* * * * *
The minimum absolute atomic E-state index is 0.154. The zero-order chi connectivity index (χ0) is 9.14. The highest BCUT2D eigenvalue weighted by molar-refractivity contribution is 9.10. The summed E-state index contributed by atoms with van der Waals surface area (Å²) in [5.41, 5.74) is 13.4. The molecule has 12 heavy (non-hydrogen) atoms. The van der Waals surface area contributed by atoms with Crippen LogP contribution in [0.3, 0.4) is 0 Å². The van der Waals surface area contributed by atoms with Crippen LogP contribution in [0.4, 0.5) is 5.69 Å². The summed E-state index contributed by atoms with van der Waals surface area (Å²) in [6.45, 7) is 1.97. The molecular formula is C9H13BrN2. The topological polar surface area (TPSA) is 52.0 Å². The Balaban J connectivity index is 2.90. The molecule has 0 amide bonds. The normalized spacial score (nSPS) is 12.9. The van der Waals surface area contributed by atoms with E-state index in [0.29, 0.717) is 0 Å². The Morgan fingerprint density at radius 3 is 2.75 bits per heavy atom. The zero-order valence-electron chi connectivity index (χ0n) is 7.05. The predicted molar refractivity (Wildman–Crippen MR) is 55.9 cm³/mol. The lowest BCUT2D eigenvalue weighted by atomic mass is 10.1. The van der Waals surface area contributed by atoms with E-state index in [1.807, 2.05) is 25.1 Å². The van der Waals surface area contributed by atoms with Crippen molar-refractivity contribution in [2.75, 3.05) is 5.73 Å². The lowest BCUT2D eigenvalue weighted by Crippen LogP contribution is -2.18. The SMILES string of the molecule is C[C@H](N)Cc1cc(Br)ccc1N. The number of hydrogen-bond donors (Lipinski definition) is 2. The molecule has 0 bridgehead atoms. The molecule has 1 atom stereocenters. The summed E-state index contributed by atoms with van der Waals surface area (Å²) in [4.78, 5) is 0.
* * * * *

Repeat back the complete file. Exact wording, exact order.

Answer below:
The minimum absolute atomic E-state index is 0.154. The zero-order chi connectivity index (χ0) is 9.14. The highest BCUT2D eigenvalue weighted by molar-refractivity contribution is 9.10. The summed E-state index contributed by atoms with van der Waals surface area (Å²) in [5.41, 5.74) is 13.4. The molecule has 12 heavy (non-hydrogen) atoms. The van der Waals surface area contributed by atoms with Crippen LogP contribution in [0.3, 0.4) is 0 Å². The van der Waals surface area contributed by atoms with Crippen LogP contribution in [0.4, 0.5) is 5.69 Å². The summed E-state index contributed by atoms with van der Waals surface area (Å²) in [6.45, 7) is 1.97. The molecular formula is C9H13BrN2. The topological polar surface area (TPSA) is 52.0 Å². The Balaban J connectivity index is 2.90. The molecule has 0 amide bonds. The normalized spacial score (nSPS) is 12.9. The van der Waals surface area contributed by atoms with E-state index in [0.29, 0.717) is 0 Å². The Morgan fingerprint density at radius 3 is 2.75 bits per heavy atom. The zero-order valence-electron chi connectivity index (χ0n) is 7.05. The predicted molar refractivity (Wildman–Crippen MR) is 55.9 cm³/mol. The lowest BCUT2D eigenvalue weighted by atomic mass is 10.1. The van der Waals surface area contributed by atoms with E-state index in [1.807, 2.05) is 25.1 Å². The van der Waals surface area contributed by atoms with Crippen molar-refractivity contribution in [2.75, 3.05) is 5.73 Å². The lowest BCUT2D eigenvalue weighted by Crippen LogP contribution is -2.18. The SMILES string of the molecule is C[C@H](N)Cc1cc(Br)ccc1N. The number of hydrogen-bond donors (Lipinski definition) is 2. The molecule has 0 bridgehead atoms. The molecule has 1 atom stereocenters. The summed E-state index contributed by atoms with van der Waals surface area (Å²) in [4.78, 5) is 0.